5 Common Sales Tactics Retailers Use to Manipulate You

a woman shopping at a retail store in Kenya

a woman shopping at a retail store

Do You Know the Sales Tactics that Top Retailers Use to Manipulate Customers?

  • Retailers use a variety of sales tactics to influence buyers’ purchasing decisions.
  • Retailers frequently leverage psychological triggers and marketing strategies to increase sales.
  • Understanding these tactics can help buyers make more informed purchasing decisions.
  • Retailers use various techniques to entice customers to buy, including limited-time offers, persuasive pricing strategies, strategic product placements, and targeted advertising.
  • Knowing these tactics allows consumers to approach shopping critically and make decisions that align with their needs and values.
  • To help you avoid falling for retailers’ tricks, here is a list of the most common tactics they use to increase sales.


Retailers use this classic sales tactic to trick buyers into thinking they are saving. Here, your favourite supermarket places a discounted price next to the “suggested” price. For example, you can find a price label like Buy for KSh. 2,156. Was KSh. 2,957. Save Ksh. 801. This appears simple and advantageous to the customer, but the product has not been discounted; it is simply the store’s chosen price.


Goldilocks Pricing

This sales tactic is also known as good–better–best pricing. In this case, the retailer uses differentiation to offer three versions of the same or nearly identical products but pricing them differently: one low-cost, one mid-range, and one higher priced. So, the customer may believe they have found an exceptional deal and choose the mid-range version for quality over the lower price, but not as costly as the high-end version.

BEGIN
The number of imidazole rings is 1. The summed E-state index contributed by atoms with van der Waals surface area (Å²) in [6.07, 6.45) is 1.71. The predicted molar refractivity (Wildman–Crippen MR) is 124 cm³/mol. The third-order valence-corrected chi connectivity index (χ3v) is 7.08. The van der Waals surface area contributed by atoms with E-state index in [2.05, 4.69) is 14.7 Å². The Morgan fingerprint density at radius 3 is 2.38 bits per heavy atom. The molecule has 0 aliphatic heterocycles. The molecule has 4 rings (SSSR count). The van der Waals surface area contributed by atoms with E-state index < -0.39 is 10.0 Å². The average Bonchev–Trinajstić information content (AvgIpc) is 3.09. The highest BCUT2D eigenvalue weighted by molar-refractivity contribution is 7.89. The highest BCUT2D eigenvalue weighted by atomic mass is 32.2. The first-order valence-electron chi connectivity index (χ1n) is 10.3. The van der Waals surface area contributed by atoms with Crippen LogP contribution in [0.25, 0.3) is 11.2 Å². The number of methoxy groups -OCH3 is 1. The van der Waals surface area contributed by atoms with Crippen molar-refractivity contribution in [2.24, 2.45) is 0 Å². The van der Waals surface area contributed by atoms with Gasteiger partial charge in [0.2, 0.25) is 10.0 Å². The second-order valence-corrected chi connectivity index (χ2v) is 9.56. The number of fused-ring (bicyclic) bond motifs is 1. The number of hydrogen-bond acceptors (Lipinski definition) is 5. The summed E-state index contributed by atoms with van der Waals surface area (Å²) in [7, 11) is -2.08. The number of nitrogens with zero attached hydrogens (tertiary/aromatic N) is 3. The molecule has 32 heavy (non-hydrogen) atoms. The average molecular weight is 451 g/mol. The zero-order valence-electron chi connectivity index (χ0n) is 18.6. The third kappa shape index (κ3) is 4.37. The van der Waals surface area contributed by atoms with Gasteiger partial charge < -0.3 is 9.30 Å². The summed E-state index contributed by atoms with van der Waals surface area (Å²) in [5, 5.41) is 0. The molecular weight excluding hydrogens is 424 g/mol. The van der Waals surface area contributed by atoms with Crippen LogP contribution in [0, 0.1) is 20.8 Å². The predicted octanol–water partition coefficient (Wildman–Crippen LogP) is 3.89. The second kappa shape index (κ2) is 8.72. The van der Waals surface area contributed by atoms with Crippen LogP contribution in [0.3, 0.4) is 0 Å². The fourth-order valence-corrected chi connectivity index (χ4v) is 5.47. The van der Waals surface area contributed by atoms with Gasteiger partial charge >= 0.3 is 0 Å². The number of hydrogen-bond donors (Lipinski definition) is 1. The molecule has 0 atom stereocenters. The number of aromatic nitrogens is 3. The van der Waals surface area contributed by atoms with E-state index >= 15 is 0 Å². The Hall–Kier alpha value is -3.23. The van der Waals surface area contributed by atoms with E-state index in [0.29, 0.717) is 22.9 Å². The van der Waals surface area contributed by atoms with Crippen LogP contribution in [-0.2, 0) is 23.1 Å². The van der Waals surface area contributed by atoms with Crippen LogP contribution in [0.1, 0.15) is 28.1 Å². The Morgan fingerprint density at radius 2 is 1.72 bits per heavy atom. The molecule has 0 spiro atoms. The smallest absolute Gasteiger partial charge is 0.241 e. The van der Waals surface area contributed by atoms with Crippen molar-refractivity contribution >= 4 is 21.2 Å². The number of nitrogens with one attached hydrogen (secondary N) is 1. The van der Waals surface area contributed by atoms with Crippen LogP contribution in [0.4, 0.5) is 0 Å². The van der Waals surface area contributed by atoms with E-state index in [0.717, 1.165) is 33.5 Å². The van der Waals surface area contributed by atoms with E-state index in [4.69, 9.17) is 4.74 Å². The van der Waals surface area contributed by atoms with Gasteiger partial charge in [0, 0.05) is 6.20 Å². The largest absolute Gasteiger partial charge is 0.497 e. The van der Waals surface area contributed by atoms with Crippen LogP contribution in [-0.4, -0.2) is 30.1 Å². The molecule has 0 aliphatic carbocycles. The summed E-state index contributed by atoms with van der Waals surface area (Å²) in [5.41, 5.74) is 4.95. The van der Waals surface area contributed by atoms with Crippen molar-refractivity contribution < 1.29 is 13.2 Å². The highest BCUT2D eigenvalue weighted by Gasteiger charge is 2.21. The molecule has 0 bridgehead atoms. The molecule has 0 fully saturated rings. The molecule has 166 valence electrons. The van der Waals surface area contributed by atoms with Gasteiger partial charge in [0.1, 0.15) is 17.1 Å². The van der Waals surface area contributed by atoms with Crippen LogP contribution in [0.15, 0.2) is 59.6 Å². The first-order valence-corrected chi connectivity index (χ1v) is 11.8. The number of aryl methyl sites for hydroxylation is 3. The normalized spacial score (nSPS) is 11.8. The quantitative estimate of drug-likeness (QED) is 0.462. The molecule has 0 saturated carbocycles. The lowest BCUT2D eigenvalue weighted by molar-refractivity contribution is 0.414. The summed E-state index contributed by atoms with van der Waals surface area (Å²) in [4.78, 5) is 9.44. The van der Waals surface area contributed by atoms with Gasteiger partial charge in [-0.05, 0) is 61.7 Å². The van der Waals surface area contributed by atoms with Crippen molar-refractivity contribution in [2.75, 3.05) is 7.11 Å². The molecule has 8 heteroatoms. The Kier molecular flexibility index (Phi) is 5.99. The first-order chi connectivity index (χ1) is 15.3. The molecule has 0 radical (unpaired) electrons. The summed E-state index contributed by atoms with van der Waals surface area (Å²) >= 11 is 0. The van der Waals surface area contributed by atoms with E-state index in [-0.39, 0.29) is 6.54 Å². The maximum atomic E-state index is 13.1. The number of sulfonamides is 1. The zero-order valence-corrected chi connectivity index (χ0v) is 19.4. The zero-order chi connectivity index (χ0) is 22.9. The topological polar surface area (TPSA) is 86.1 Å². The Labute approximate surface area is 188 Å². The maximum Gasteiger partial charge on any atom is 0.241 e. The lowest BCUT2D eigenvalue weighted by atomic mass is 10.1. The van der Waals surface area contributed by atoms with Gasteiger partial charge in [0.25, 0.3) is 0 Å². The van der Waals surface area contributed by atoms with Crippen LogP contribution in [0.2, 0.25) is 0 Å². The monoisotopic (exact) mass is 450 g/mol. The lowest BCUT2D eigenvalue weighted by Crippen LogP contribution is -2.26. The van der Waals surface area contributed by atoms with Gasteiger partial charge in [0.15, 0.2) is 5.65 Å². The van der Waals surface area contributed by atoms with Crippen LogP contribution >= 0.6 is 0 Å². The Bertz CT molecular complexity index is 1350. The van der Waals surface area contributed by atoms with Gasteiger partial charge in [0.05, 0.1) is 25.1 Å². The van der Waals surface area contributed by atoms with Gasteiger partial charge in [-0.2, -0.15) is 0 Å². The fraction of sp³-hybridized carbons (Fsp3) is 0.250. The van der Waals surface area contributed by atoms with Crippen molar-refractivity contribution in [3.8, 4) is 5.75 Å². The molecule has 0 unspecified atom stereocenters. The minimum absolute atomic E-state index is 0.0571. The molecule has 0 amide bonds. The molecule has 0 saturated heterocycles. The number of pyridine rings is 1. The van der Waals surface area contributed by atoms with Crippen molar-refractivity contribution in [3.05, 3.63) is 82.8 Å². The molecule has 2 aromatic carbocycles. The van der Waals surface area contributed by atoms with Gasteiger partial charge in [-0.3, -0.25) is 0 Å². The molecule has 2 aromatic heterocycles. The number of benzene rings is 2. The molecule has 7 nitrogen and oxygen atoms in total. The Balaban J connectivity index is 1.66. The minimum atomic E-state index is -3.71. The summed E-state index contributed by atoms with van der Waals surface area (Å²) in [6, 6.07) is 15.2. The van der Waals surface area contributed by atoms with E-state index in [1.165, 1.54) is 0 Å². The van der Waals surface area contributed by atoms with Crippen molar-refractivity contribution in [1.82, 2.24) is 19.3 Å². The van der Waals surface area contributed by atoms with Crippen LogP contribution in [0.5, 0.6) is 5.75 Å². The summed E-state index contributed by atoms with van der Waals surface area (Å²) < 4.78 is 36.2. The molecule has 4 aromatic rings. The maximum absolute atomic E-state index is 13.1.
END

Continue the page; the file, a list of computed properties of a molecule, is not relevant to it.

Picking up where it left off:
Goldilocks Pricing

Buy two, get one…Free

Buy-two, get-one-free is a clever sales tactic because they compel buyers to spend more than planned. They trick buyers into thinking they get the second item at half the price. This might be true, but you only intended to buy one, and now you’re spending the extra money on two.

Buy two, get one…Free


Spaving is a slang word that refers to spending money to save money. When ordering online, for example, you may add more items to your cart to save time and cash on delivery fees, but the seller makes more sales in the process. Another example is buying an annual subscription to a service instead of paying monthly. Buyers often purchase high-quality products that last for decades rather than replacing lower-quality products every few years for the same reason.

Spending more money now to save money in the long run can be a wise decision. However, spaving typically has a negative connotation because it leads to impulse purchases rather than deliberate decisions.


Limited-time Offers

This sales tactic lures buyers to act quickly, or they will miss out! In this case, retailers urge buyers to take advantage of a fantastic deal, forcing them to spend money on items they might not have noticed or spent the money in the first place. Companies can create scarcity in various ways to make buyers feel compelled to act quickly and buy something. For example, an item might be on sale, but only two are remaining. Alternatively, you may be given a limited-time coupon or see a giant clock ticking away until a sale ends.

limited time offers

Offering social proof

Consumers are more likely to trust the opinions and experiences of others who have used a product or service before making a buying decision. In this sales tactic, retailers build trust with their customers and increase credibility for their products or services by showcasing testimonials, reviews, influencer endorsements, expert opinions, and user-generated content. By highlighting positive feedback and experiences from satisfied customers, businesses can create a sense of FOMO (fear of missing out) and encourage potential customers to take action.


social proof


Let us know in the comments which of these sales tactic you have fallen victim to the most.


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